Kimball students unite to help hurricane victims
by Denise Ellen Rizzo
Dec 24, 2012 | 5212 views | 0 0 comments | 20 20 recommendations | email to a friend | print
Piles of personal items and furniture damaged in Hurricane Sandy are stacked outside the home of Joe and Debbie Turner in Block, New Jersey. The couple is recouping from the devastation with the assistance of the students of Kimball High School, who raised more than $1,000 for the family in a recent school wide fundraiser. Photo courtesy Debbie Turner
Piles of personal items and furniture damaged in Hurricane Sandy are stacked outside the home of Joe and Debbie Turner in Block, New Jersey. The couple is recouping from the devastation with the assistance of the students of Kimball High School, who raised more than $1,000 for the family in a recent school wide fundraiser. Photo courtesy Debbie Turner
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Students at Kimball High School raised more than $1,000 for the friends of a local teacher whose house was damaged by the flood waters of Hurricane Sandy.

The fundraising ball began rolling after teacher Justin Gregory mentioned to Activities Director Matt Soeth around Thanksgiving that he had a friend in New Jersey looking to help a couple of families in Brick, New Jersey, whose homes were devastated by the hurricane in late October.

Soeth said he took the matter to the school’s leadership student council, and its members decided get the whole school involved to help the Turner family — Joe, Debbie and 6-year-old Ayla.

Monday, Dec. 24, Debbie Turner said she and her family lost everything to the flood waters that inundated New Jersey and large swaths of the eastern seaboard.

“Who would have thought the whole house would get flooded?” she said. “At the end of the street, it was 12-feet (of water) and four-and-a-half-feet when it got to me. It took everything in its path.”

Since evacuation in their area was optional, she said the family was home when the ocean from the nearby bay started to rise.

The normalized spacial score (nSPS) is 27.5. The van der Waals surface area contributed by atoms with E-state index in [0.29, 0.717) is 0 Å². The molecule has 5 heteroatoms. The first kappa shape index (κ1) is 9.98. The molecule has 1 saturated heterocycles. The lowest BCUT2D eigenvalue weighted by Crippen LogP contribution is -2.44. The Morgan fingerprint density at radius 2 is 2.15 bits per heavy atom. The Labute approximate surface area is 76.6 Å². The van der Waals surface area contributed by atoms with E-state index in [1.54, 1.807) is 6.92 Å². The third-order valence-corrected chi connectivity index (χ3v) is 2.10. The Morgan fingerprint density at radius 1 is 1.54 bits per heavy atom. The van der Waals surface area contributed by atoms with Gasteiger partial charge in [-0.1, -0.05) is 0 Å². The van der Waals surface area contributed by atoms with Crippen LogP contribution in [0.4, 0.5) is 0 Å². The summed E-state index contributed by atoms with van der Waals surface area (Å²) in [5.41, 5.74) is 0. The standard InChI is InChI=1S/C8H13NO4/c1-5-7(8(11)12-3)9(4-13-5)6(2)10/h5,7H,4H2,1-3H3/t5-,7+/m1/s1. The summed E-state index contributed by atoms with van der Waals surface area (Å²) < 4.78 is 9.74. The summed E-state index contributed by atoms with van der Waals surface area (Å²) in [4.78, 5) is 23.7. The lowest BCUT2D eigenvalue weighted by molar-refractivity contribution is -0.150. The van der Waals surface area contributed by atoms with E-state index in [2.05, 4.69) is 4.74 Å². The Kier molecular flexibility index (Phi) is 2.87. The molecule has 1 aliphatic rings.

Debbie, on the verge of giving birth to son Carson “Hurricane” Turner, said the family decided to escape to a neighbor’s multi-level house across the street. She said from there she was able to “watch her house get swallowed” by the ocean.

“It was more like a tsunami,” she said. “It came in so fast. We had eight to 10 minutes to escape or stay in my attic.”

Soeth said attaching the family’s story to the fundraiser gave Kimball students extra motivation.

“In the past we used the Red Cross, but kids like putting a name with an actual project,” Soeth said. “I shared the pictures (of the family’s house) on Facebook, and that’s when it started to click. It turned into a school-wide competition.”

Over the Thanksgiving break, Soeth said students were urged to drink a lot of milk and juice so they could use the containers to collect change for the family.

Once school was back in session, every classroom was given a container. Within a week and a half, the students had raised $1,026.78.

The most money, $522, was raised in math teacher Enayat Quayumi’s class.

Gregory said he was overwhelmed by the students’ desire to help.

“I think it’s awesome, because a lot of times giving to a big foundation seems it’s almost nameless,” he said. “With something like this, it’s a little more personal.”

A student who took part in the fundraising effort said in a telephone interview Monday, Dec. 24, that she knew right away students had to help.

“When we were first approached with it, it felt like we just had to do something,” 17-year-old senior Devin Cothren said. “We saw all the devastation, and it was horrible. Some families lost everything. We really wanted to make something to brighten their holiday season. It felt great to be helping out.”

The Turners weren’t able to assess the destruction for a few days. Debbie Turner said they discovered everything was damaged by the sea water, including all their appliances and furniture. She said they are now considering tearing down the house due to the structural damage and rebuilding.

When she first heard about the Kimball students wanting to help her family, she said she was surprised anyone hundreds of miles away would care.

“I was shocked so many people wanted to help us out — so far away — they didn’t know us,” she said.

Last week, Soeth said he mailed the family pre-paid money cards for the total amount raised by the students. He estimated the Turners would receive the funds sometime this week.

• Contact Denise Ellen Rizzo at 830-4225 or drizzo@tracypress.com.
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